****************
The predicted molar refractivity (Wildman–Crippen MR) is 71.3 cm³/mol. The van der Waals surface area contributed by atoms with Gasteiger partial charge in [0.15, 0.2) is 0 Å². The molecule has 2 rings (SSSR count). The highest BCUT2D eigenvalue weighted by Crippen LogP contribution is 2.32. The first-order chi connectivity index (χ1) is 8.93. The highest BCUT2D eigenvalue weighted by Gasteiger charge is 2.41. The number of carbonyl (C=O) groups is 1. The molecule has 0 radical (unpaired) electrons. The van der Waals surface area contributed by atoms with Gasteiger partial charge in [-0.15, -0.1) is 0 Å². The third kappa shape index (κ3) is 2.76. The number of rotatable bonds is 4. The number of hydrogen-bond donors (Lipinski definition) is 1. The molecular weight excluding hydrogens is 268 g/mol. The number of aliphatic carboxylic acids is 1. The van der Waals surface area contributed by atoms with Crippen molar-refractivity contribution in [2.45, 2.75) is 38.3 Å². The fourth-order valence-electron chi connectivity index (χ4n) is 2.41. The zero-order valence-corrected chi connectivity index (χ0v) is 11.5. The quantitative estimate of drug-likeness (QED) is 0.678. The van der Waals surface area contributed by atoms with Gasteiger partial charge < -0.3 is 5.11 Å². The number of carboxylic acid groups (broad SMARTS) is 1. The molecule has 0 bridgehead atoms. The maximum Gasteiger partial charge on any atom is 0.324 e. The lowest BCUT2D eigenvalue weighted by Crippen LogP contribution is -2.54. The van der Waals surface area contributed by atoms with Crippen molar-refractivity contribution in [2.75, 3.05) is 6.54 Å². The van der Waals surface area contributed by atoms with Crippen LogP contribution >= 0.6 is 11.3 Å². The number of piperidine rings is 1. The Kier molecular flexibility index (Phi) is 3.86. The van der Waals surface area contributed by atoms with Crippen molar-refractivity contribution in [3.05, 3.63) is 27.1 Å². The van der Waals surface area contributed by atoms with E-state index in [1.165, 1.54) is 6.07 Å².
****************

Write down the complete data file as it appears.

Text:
The predicted molar refractivity (Wildman–Crippen MR) is 71.3 cm³/mol. The van der Waals surface area contributed by atoms with Gasteiger partial charge in [0.15, 0.2) is 0 Å². The molecule has 2 rings (SSSR count). The highest BCUT2D eigenvalue weighted by Crippen LogP contribution is 2.32. The first-order chi connectivity index (χ1) is 8.93. The highest BCUT2D eigenvalue weighted by Gasteiger charge is 2.41. The number of carbonyl (C=O) groups is 1. The molecule has 0 radical (unpaired) electrons. The van der Waals surface area contributed by atoms with Gasteiger partial charge in [-0.15, -0.1) is 0 Å². The third kappa shape index (κ3) is 2.76. The number of rotatable bonds is 4. The number of hydrogen-bond donors (Lipinski definition) is 1. The molecular weight excluding hydrogens is 268 g/mol. The number of aliphatic carboxylic acids is 1. The van der Waals surface area contributed by atoms with Crippen molar-refractivity contribution in [2.45, 2.75) is 38.3 Å². The fourth-order valence-electron chi connectivity index (χ4n) is 2.41. The zero-order valence-corrected chi connectivity index (χ0v) is 11.5. The quantitative estimate of drug-likeness (QED) is 0.678. The van der Waals surface area contributed by atoms with Gasteiger partial charge < -0.3 is 5.11 Å². The number of carboxylic acid groups (broad SMARTS) is 1. The molecule has 0 bridgehead atoms. The maximum Gasteiger partial charge on any atom is 0.324 e. The lowest BCUT2D eigenvalue weighted by Crippen LogP contribution is -2.54. The van der Waals surface area contributed by atoms with Crippen molar-refractivity contribution in [2.75, 3.05) is 6.54 Å². The van der Waals surface area contributed by atoms with Crippen LogP contribution >= 0.6 is 11.3 Å². The number of piperidine rings is 1. The Kier molecular flexibility index (Phi) is 3.86. The van der Waals surface area contributed by atoms with Crippen molar-refractivity contribution in [3.05, 3.63) is 27.1 Å². The van der Waals surface area contributed by atoms with E-state index in [1.165, 1.54) is 6.07 Å².